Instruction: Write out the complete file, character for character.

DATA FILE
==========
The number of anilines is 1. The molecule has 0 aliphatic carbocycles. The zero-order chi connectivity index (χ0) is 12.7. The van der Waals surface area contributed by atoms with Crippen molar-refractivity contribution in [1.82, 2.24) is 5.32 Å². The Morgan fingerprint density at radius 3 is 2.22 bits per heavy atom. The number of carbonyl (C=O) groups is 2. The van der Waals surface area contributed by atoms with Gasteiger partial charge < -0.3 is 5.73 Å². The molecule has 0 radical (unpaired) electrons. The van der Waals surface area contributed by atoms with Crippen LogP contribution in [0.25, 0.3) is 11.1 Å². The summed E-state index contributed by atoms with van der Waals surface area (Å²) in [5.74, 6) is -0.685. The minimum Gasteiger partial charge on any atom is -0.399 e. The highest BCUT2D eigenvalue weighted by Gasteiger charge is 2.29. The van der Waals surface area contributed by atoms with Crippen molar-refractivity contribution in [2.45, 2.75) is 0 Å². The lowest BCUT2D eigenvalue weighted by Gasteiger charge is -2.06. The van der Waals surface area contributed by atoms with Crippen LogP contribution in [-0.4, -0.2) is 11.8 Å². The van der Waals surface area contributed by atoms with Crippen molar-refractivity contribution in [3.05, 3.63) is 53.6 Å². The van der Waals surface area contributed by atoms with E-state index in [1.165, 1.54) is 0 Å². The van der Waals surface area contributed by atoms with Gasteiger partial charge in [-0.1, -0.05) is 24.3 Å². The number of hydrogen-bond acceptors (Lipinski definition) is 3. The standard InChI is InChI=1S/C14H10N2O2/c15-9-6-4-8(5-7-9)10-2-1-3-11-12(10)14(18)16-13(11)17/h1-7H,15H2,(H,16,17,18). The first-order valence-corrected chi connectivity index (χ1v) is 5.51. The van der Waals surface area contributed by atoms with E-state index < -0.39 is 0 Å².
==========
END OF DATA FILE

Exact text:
The number of anilines is 1. The molecule has 0 aliphatic carbocycles. The zero-order chi connectivity index (χ0) is 12.7. The van der Waals surface area contributed by atoms with Crippen molar-refractivity contribution in [1.82, 2.24) is 5.32 Å². The Morgan fingerprint density at radius 3 is 2.22 bits per heavy atom. The number of carbonyl (C=O) groups is 2. The van der Waals surface area contributed by atoms with Gasteiger partial charge < -0.3 is 5.73 Å². The molecule has 0 radical (unpaired) electrons. The van der Waals surface area contributed by atoms with Crippen LogP contribution in [0.25, 0.3) is 11.1 Å². The summed E-state index contributed by atoms with van der Waals surface area (Å²) in [5.74, 6) is -0.685. The minimum Gasteiger partial charge on any atom is -0.399 e. The highest BCUT2D eigenvalue weighted by Gasteiger charge is 2.29. The van der Waals surface area contributed by atoms with Crippen molar-refractivity contribution in [2.45, 2.75) is 0 Å². The lowest BCUT2D eigenvalue weighted by Gasteiger charge is -2.06. The van der Waals surface area contributed by atoms with Crippen LogP contribution in [-0.4, -0.2) is 11.8 Å². The van der Waals surface area contributed by atoms with Crippen molar-refractivity contribution in [3.05, 3.63) is 53.6 Å². The van der Waals surface area contributed by atoms with E-state index in [1.165, 1.54) is 0 Å². The van der Waals surface area contributed by atoms with Gasteiger partial charge in [-0.1, -0.05) is 24.3 Å². The number of hydrogen-bond acceptors (Lipinski definition) is 3. The standard InChI is InChI=1S/C14H10N2O2/c15-9-6-4-8(5-7-9)10-2-1-3-11-12(10)14(18)16-13(11)17/h1-7H,15H2,(H,16,17,18). The first-order valence-corrected chi connectivity index (χ1v) is 5.51. The van der Waals surface area contributed by atoms with E-state index < -0.39 is 0 Å².